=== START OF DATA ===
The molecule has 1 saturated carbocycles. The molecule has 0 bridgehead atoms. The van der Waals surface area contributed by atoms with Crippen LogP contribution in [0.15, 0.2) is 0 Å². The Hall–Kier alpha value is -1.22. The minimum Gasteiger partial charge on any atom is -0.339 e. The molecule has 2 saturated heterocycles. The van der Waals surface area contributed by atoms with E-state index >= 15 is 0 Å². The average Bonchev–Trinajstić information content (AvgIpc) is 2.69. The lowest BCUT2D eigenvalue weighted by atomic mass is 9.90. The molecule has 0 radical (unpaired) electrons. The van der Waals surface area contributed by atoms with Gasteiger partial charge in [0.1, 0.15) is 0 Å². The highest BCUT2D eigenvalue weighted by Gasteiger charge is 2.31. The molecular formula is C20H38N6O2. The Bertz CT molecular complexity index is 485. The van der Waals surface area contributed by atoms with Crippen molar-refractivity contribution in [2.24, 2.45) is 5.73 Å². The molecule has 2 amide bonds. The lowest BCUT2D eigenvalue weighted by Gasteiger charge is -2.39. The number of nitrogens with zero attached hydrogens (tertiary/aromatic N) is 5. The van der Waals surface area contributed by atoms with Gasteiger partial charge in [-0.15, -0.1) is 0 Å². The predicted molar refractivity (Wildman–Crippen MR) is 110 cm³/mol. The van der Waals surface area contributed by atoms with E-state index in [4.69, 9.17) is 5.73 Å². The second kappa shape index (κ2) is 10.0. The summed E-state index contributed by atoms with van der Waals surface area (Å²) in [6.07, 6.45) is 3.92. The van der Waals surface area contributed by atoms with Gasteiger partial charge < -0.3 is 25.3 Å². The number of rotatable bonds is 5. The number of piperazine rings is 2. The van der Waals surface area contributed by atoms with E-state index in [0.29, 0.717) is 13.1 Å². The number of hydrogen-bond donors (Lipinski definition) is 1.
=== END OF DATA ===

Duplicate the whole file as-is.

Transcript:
The molecule has 1 saturated carbocycles. The molecule has 0 bridgehead atoms. The van der Waals surface area contributed by atoms with Crippen LogP contribution in [0.15, 0.2) is 0 Å². The Hall–Kier alpha value is -1.22. The minimum Gasteiger partial charge on any atom is -0.339 e. The molecule has 2 saturated heterocycles. The van der Waals surface area contributed by atoms with E-state index >= 15 is 0 Å². The average Bonchev–Trinajstić information content (AvgIpc) is 2.69. The lowest BCUT2D eigenvalue weighted by atomic mass is 9.90. The molecule has 0 radical (unpaired) electrons. The van der Waals surface area contributed by atoms with Gasteiger partial charge in [0.1, 0.15) is 0 Å². The highest BCUT2D eigenvalue weighted by Gasteiger charge is 2.31. The molecular formula is C20H38N6O2. The Bertz CT molecular complexity index is 485. The van der Waals surface area contributed by atoms with Crippen molar-refractivity contribution in [2.24, 2.45) is 5.73 Å². The molecule has 2 amide bonds. The lowest BCUT2D eigenvalue weighted by Gasteiger charge is -2.39. The number of nitrogens with zero attached hydrogens (tertiary/aromatic N) is 5. The van der Waals surface area contributed by atoms with Gasteiger partial charge in [-0.15, -0.1) is 0 Å². The predicted molar refractivity (Wildman–Crippen MR) is 110 cm³/mol. The van der Waals surface area contributed by atoms with E-state index in [4.69, 9.17) is 5.73 Å². The second kappa shape index (κ2) is 10.0. The summed E-state index contributed by atoms with van der Waals surface area (Å²) in [6.07, 6.45) is 3.92. The van der Waals surface area contributed by atoms with Gasteiger partial charge < -0.3 is 25.3 Å². The number of rotatable bonds is 5. The number of piperazine rings is 2. The van der Waals surface area contributed by atoms with E-state index in [0.29, 0.717) is 13.1 Å². The number of hydrogen-bond donors (Lipinski definition) is 1.